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On May 19, 2000, I spent what would be my final day with Dad. We shared a burger, took a walk through the yard, passed by the creekside, and talked about old times.

Unprompted, my dad also shared he was ready for heaven. I downplayed his talk at the time (He was only 49), not willing to consider the void his departure would leave. But he would have nothing of it. He openly shared about many of his failures and regrets throughout his lifetime, but also noted he had made peace with Jesus along the way. Regardless of his past, he said, he knew his eternity was secure.

Sometimes, it’s the little things you notice before a person dies. For me, it was realizing my dad could no longer tie his shoes and that he could no longer stand long enough to cook his own food. I stained the pressed shirt I had worn to visit him while cooking lunch for us, but didn’t make a big deal about it. We shared our drinks, talked about the past, and I shared what was happening in my married life and time in Dallas working with students and attending grad school.

As I left that afternoon, I hugged my dad and told him I loved him, a habit I had kept since the time I could talk as a young child. He said the same and we both teared up a bit. Looking back, I think he knew how close his time was even though I did not.

Four days later, a 6am call to my home announced the fateful words—your dad has died. His heart had simply stopped beating the night before, passing from this world to the next in his sleep. An hour later, I was jumping into a car to drive the 12 hours from Dallas to Indiana to begin the necessary preparations for his funeral. As the oldest son, I had to not only be there but also fulfill my duties to provide some sort of stability in the chaos that would ensue.

I was 24. My mind was not ready to accept a life without a dad, a grandfather for my future children, or a world void of his humor and hospitality. The drive was my chance to reflect, to weep, and to thank God that I had a dad in the first place.

The funeral remains a blur to me to this day. I recall sitting by my mom, reading Psalm 23, and standing in front of my dad’s tomb. After everyone had left, I stood staring at the stone with my father’s name on it. Below his name were his birth and death dates, July 16, 1950—May 23, 2000. My eyes remained fixed on that dash, that single sliver carved between the dates of my father’s earthly existence.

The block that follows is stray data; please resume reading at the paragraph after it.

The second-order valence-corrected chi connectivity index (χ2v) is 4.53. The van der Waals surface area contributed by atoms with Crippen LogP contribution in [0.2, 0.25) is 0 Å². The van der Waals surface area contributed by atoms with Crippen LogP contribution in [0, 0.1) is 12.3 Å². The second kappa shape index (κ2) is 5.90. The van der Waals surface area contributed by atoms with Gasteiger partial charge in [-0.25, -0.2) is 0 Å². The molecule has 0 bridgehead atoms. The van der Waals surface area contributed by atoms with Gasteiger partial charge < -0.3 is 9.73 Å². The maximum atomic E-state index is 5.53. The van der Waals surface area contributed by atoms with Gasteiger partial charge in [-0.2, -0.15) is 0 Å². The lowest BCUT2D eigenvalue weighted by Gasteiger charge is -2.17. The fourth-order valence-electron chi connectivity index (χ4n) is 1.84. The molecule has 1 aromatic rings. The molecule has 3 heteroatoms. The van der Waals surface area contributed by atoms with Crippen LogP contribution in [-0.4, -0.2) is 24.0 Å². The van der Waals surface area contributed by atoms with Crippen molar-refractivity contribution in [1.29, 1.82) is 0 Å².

That dash represented every moment of my dad’s life. Every meal, every late night talk, every grade of elementary school, the day I drove him to his radiation treatment, and the time we had walked together just days before. His dash was his existence, his contribution, his legacy. He had lived his dash.

Looking back a decade later, I realize I told my dad “I love you” many times. I have few regrets about how I ended my time with him. But if I had it to do again, I would have added one more thing—I would have said thank you.

Thank you for changing my diapers and waking up in the middle of the night to feed me when I was a baby. Thank you for working hard and long hours at a job you didn’t necessary enjoy to provide for my needs. Thank you for teaching me to throw a baseball and swing a bat. Thank you for taking me fishing. Thank you for teaching me to read. Thank you for loving my mom. Thank you for taking me camping that time when I was five. Thank you for showing up at some of my basketball games even when I sat on the bench almost as much as you did while supporting me. Thank you for dragging me to church when I wanted to stay home and watch cartoons. Thank you for leaving a legacy I can thank you for. Thank you.

If your father is living today, take a moment to let him know you love him, and also say, “Thanks!”

Thanks, Dad!

(Dedicated to my father, Carroll “C.B.” Burroughs, 1950-2000)

[Adapted from Undefending Christianity by Dillon Burroughs, Harvest House Publishing, 2011.]

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DILLON BURROUGHS is an author, activist, and co-founder of Activist Faith. Dillon served in Haiti following the epic 2010 earthquake and has investigated modern slavery in the US and internationally. His books include Undefending ChristianityNot in My Town (with Charles J. Powell), and Thirst No More (October). Discover more at ActivistFaith.org.

 

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